“Congress you apologized, even though five people actually heard it, you did. Now what? Reparations? The “truth” about black history actually included into our children’s schoolbooks? You interned the Japanese during World War II, like they weren’t even human, but at least you gave them some change to keep them quiet.

“What are you going to do about African – Americans and native Hawaiians? You started it. Now finish it, the right way. You can’t erase the pain you caused but you can make it better for our next generations. You figure it out. I’ll wait.

Mahalo, Sis. As always you come hard and tight like shooting the Banzai Pipeline.

Meanwhile, back at the Olympics, as the “Redeem Team,” the Men’s Olympic Basketball Team goes about its business, the media jackals lay in wait, hoping for a slip – up. Rest assured if the desired result is not achieved, they will be just niggers again – instead of our “Olympic niggers.”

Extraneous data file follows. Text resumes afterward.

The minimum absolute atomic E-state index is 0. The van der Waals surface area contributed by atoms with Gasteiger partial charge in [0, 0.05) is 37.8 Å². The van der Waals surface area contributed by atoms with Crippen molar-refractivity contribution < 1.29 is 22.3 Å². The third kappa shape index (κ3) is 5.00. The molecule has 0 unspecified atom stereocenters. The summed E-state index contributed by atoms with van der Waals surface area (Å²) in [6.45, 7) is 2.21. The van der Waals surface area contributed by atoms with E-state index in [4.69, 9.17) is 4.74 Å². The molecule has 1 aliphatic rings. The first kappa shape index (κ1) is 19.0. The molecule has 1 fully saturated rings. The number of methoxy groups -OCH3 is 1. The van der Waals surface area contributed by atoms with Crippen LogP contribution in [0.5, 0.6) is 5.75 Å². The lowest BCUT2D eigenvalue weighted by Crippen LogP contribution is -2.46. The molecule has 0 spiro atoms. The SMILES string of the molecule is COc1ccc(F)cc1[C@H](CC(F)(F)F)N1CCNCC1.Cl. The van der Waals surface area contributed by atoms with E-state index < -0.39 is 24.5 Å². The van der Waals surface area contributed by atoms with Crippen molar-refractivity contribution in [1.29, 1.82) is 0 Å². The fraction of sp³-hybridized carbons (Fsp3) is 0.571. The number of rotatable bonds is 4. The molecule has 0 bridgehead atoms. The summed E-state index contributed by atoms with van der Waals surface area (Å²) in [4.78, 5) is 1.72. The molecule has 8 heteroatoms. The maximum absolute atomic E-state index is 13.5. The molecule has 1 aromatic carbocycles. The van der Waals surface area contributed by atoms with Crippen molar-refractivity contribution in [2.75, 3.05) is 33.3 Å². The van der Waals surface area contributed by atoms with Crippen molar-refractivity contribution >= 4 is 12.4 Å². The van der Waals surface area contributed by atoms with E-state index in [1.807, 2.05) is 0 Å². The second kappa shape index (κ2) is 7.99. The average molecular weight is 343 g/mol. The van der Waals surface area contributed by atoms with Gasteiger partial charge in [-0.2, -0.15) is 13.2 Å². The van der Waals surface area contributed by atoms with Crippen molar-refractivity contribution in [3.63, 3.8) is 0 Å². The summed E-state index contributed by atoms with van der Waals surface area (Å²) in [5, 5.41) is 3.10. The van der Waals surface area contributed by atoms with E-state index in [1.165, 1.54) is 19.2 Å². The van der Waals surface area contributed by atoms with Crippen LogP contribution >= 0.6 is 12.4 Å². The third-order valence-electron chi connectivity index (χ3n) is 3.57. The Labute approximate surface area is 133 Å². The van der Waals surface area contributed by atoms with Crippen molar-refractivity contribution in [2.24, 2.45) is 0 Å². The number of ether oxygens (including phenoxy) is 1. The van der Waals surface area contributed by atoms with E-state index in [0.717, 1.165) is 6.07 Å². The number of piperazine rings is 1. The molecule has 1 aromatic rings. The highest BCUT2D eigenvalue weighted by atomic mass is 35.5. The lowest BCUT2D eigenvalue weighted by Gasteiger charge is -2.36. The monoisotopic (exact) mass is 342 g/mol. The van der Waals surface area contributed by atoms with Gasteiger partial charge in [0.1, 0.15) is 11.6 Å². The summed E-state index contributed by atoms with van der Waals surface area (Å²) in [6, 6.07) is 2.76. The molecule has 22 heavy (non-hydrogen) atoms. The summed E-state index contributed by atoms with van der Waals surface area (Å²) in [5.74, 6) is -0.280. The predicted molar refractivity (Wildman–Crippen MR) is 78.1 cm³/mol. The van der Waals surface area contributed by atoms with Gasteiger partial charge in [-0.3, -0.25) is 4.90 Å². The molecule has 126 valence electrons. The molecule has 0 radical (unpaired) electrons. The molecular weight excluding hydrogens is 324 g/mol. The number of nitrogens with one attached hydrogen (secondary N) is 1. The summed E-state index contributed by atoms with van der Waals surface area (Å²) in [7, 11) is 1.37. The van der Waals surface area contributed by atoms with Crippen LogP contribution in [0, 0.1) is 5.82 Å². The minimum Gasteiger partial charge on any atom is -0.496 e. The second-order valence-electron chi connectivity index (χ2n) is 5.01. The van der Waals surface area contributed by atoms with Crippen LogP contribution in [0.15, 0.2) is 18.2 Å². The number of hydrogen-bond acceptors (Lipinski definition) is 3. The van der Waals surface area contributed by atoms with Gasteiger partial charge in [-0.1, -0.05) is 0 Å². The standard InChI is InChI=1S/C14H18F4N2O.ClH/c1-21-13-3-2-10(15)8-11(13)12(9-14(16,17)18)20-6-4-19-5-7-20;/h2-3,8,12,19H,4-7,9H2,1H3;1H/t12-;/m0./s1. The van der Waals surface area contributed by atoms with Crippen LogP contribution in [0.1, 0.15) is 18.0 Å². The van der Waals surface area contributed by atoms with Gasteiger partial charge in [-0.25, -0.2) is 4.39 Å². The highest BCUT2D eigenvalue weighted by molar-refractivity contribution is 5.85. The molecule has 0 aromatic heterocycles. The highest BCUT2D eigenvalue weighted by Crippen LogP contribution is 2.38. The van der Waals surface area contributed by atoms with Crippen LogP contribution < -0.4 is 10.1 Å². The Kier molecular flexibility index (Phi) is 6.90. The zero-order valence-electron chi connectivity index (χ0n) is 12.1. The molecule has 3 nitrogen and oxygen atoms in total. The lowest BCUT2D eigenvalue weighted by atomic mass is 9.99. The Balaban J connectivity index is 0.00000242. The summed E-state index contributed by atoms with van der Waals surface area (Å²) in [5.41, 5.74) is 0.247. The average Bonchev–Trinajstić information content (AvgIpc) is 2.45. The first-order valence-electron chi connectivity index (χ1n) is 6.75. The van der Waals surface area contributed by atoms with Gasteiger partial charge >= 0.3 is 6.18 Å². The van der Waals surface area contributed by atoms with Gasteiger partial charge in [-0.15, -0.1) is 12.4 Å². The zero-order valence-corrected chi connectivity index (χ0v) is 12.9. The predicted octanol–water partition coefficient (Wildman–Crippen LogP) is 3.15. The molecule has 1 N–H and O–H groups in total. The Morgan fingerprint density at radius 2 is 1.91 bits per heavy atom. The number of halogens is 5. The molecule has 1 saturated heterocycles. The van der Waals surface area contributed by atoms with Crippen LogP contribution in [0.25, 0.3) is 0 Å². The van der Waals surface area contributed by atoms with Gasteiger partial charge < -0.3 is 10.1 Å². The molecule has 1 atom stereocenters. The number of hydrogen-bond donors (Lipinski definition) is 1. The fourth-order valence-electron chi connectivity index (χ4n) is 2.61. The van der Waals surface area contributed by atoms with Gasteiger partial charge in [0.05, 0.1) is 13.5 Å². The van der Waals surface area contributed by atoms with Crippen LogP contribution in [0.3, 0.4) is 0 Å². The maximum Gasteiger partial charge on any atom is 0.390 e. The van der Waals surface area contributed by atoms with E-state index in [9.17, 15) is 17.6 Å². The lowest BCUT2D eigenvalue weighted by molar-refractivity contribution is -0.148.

This time, at least, they’ll say it to their faces through code language, where euphemisms abound to imply animalistic instead of human; natural reaction instead of superior sport intellect.

Just as former Dallas Cowboy lineman Erik “Black Diamond” Williams explained in Part I, there is an undercurrent of resentment and jealousy among many who cover these young men and women.

Because these athletes have the potential to make far more money than those writing about them will see in several lifetimes.

One of the MCs’ favorites – as athlete and human being – is basketball’s Allen Iverson. Our MC Good Foot, Wendell Simpson, mentioned that during his stay in football – mad Chelsea, U.K., Allen Iverson’s jersey was the most popular non – soccer jersey by far in Olde London Towne.

What makes Iverson such a down brother? Our erudite Professor K – Chris Murray – drops this tidbit on us…